ABC: Opposition Leader Tony Abbott has stirred debate within Opposition ranks, saying a future Coalition government would support coal seam gas extraction "under the right circumstances".
Speaking in Tamworth, where the issue has caused considerable controversy, Mr Abbott has told ABC Radio open-cut mining causes far more environmental damage.
But opponents of CSG, including colourful Queensland MP Bob Katter, say Mr Abbott does not know what he is talking about.
Mr Abbott has moved to allay some of the fears about the industry.
"There's a big difference between coal seam gas extraction and open-cut mining," he said.
"Open-cut mining is a devastating thing. Coal seam gas extraction, by contrast, involves relatively little disturbance of the surface, a relatively modest area for the plant itself, some roads and fences.
"One of the reasons why a lot of the farmers are quite happy to see the extraction is because as part of the process they get their roads upgraded."
Mr Abbott said, however, that coal seam gas extraction sites should only be approved "under the right circumstances".
"I think there are very legitimate concerns about the impact on the water table," he said.
"This is our nation's bread basket, this is a priceless asset for future generations, and we have to be incredibly careful not to compromise because our children and grandchildren and their children and grandchildren won't thank us if we do," he said.
Mr Abbott made the comments in the New England electorate of independent MP Tony Windsor.
"There's a number of factors that I don't think Tony Abbott seems to understand," Mr Windsor said.
"When coal mining activity takes place, the coal mines generally buy the land that they mine and they're quite entitled to mine that land.
"Coal seam gas companies don't actually purchase the land. They can come onto the land, they can put wells down and extract the gas without recognition of the existing land use on top of that land."
That process has frustrated some farming communities and prompted protests about their rights.
In an interview on commercial radio last year, Mr Abbott backed farmers' rights over CSG explorers coming onto their land.
Mr Windsor has other concerns.
"The mixing of various groundwater aquifers, the impact in the Murray-Darling system - a lot of that work hasn't been done," he said.
"So I'd be a little bit concerned that a leader of one of the major parties would be prompting the issue without going into what the real issue is, and that's the scientific verification."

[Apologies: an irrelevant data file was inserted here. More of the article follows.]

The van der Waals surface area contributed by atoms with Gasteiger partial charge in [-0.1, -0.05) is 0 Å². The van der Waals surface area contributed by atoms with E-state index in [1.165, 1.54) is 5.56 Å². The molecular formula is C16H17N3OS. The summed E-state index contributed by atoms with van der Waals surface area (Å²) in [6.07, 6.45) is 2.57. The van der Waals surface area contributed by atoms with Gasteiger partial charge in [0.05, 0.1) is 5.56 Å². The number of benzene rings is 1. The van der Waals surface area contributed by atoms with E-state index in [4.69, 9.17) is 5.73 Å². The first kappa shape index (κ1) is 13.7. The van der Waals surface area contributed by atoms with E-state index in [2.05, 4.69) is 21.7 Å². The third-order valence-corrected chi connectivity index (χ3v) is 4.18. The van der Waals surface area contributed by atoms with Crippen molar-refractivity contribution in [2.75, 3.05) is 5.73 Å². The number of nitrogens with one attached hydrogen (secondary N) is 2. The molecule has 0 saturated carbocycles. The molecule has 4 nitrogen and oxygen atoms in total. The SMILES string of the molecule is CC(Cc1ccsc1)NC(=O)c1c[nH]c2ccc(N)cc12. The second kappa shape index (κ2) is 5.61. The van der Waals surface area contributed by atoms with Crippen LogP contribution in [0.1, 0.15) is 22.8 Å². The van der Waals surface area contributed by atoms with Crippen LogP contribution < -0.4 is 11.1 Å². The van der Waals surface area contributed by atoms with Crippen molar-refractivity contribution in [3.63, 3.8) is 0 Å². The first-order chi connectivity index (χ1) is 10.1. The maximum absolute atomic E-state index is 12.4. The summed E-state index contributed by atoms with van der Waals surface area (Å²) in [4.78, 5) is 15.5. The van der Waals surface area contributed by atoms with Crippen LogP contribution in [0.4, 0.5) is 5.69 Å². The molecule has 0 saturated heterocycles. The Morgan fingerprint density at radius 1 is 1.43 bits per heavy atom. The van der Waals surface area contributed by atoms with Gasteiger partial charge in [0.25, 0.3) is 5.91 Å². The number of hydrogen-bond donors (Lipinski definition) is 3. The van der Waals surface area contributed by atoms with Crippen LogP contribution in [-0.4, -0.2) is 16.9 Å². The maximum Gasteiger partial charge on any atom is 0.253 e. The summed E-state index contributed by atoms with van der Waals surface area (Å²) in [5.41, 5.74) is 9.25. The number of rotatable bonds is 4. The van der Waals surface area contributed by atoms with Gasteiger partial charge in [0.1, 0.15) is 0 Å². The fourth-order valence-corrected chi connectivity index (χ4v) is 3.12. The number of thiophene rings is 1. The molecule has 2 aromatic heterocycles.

Mr Katter says drilling holes through aquifers is "extremely hazardous".
"I regret to say the Leader of the Opposition, I strongly applaud him in other areas, but in this particular area I think he should butt out because he doesn't know what he's talking about."
Drew Hutton from the Lock the Gate Alliance also says Mr Abbott's comments are misguided.
"The wells themselves are only a small part of it, if you include the amount of tree clearing that will be necessary for the thousands of kilometres of pipeline which are going to be built," he said.
"Then, you're talking about rates of land clearing we haven't seen in this land for a decade."
some other Coalition MPs and senators have been campaigning against the
expansion of the industry, Rick Wilkinson from the Australian Petroleum
Production & Exploration Association says more people are
recognising the benefits of the industry.
"I think there's growing support as we build the knowledge of coal seam gas, how the companies interact and support regions, creating employment and economic growth, and I think that's starting to be acknowledged."
In a statement, the Australian Coal Association says less than 0.5 per cent of New South Wales is used for mining and that land is restored.
The federal environment and resources ministers were not available for comment.
By Emma Griffiths and George Roberts
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